I ran a one-shot using the one page rules tonight. It was my second time using it, and it played out very differently than the last time. It's absolutely ingenious because each entry is vague enough that you can run it differently each time. To fill in the gaps I found myself rolling on tables from the rule book and the Oddpendium, mixing in some of my own creations, and improvising based on whatever felt right in the moment. It turned out great.

The party, recently out of work after a gibberish-screaming purple cloud descended on the fish cannery where they earned a living, overheard some adventurers discussing an entrance to the underground they planned to explore in a few days. The party decided to beat them to the punch and go immediately. In search of arcana or anything remotely valuable, they headed off.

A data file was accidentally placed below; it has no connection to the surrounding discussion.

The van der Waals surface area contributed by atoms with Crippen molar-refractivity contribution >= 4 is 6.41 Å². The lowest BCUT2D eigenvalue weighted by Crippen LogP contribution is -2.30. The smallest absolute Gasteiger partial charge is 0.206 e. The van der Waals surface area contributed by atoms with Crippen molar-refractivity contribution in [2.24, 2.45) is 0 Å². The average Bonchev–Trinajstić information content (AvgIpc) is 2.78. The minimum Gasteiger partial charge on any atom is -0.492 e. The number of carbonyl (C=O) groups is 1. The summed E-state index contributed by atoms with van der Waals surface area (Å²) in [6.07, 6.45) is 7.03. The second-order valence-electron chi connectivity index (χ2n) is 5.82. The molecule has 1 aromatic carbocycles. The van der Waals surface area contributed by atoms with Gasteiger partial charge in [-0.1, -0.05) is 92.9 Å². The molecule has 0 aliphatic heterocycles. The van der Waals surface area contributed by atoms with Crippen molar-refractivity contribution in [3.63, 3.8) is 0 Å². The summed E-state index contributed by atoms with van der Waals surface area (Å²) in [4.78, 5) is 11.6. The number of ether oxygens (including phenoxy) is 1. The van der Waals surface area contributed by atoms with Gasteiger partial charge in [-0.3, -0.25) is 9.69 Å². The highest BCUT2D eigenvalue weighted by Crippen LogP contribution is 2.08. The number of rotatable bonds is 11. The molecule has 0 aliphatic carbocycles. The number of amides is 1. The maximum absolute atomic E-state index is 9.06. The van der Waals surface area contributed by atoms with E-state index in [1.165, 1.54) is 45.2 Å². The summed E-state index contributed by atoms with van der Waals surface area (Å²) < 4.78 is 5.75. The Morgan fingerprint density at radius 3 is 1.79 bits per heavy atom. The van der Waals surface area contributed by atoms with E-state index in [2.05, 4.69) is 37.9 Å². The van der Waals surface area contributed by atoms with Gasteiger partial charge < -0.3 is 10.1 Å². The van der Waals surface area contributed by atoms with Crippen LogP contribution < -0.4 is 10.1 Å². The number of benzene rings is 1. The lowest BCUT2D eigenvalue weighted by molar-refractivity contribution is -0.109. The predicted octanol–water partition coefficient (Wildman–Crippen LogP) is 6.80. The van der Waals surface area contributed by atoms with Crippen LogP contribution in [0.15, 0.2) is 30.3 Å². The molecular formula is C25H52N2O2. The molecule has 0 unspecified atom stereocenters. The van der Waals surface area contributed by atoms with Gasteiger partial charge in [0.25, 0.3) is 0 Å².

Below they found an lost a lamplighter lad after getting him to examine a vault where a ghost relived its head explosion again and again, met and then scared off a friendly shape shifting mutant who was really bummed they got the lamplighter killed, accidentally electrocuted the lake full of lying fish after dragging a menacing giant metal skeleton into it, and found a fighting pit where a weird squid-crab that partially existed in another dimension made tiny mucous cities on corpses. They found some arcana and some expensive-looking and masterfully-rendered images of grotesque beings engaged in nasty acts before they found a way back topside. Above, the vengeful ghost of the lamplighter showed up in time to make the head of a PC explode after a failed DEX roll. (He told them it would happen if they got him killed and the amoral bastards didn't pay attention.)